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Restoring ecosystems

Restoring the quality or increasing the area of some habitats which past land uses have adversely affected is an important way of trying to recover ecosystem health. Large-scale habitat restoration at the landscape scale can be costly, but re-establishing ecological processes and ecosystem services by following an ecosystem approach can deliver benefits for people and wildlife that significantly outweigh the costs.

The 2020 Challenge for Scotland's Biodiversity external site  has some examples of what needs to be done:

  • restore the hydrological integrity of degraded peatland
  • restore degraded coastal dune systems
  • restore native woodland, montane scrub and near-natural treelines where these have been suppressed or eliminated by grazing and burning
  • expand woodland within specific catchments
  • restore riparian and woodland flora where invasive species such as Rhododendron or Japanese knotweed are becoming dominant
  • establish saltmarsh in some areas where there is coastal inundation 

The Land Use Strategy external site for Scotland makes strong reference to the importance of large scale habitat restoration as a necessary part of responding to climate change.

Peatland Action is a project funded by Scottish Government and managed by Scottish Natural Heritage which aims to:

  • restore and manage peatlands to maintain carbon stores and encourage carbon sequestration (with 6500 ha peatland restoration by March 2015)
  • restore peatland ecosystem functions
  • enhance ecosystem resilience to climate change and
  • build peatland restoration capacity and understanding amongst land managers, contractors, advisors and the public.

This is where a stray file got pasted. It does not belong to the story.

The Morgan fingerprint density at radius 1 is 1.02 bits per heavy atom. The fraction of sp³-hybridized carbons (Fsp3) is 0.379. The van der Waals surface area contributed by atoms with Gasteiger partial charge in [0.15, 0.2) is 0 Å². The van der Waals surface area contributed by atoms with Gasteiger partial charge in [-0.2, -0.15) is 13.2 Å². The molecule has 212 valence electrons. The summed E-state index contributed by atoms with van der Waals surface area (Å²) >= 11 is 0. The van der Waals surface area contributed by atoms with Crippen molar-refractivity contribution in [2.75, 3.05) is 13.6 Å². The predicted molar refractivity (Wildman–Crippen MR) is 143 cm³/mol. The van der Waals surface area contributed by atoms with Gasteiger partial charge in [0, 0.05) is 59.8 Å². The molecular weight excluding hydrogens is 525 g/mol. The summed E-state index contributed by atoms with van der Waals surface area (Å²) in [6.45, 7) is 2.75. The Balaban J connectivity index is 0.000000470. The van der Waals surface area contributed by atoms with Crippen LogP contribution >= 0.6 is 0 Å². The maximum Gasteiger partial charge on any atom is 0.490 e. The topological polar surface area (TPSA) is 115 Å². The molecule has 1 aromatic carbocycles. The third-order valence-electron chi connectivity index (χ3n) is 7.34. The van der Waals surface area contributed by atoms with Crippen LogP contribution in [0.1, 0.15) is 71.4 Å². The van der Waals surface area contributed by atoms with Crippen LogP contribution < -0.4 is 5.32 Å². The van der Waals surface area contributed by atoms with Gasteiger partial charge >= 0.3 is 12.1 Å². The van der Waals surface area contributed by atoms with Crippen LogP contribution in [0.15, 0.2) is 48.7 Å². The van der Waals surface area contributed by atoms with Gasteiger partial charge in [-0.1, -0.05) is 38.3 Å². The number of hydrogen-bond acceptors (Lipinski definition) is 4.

This project contributes to the objectives of Scotland's National Peatland Plan, which is led by Scottish Natural Heritage, consulting with a wide group of stakeholders.

Many organisations are involved in landscape-scale habitat restoration, such as the Scottish Wildlife Trust Coigach - Assynt Living Landscape external site  and Cumbernauld Living Landscape external site ; the RSPB's Futurescapes external site ; and the Scottish Forest Alliance Great Trossachs Forest Project external site .  More case studies and practical guidance on landscape-scale ecosystem restoration is available at Forestry Commission Scotland external site .

At national and local scales, many public bodies are involved in actions to restore ecosystem health. The 2020 Challenge for Scotland's Biodiversity external site  aims to work towards a shared agenda for action to restore ecosystem health at a catchment-scale across Scotland. Assessments of ecosystem health at a catchment level will be used to determine what needs to be done so that ecosystem restoration and management can be supported especially in catchments that have experienced the greatest degradation.



Last updated on Tuesday 21st October 2014 at 14:09 PM. Click here to comment on this page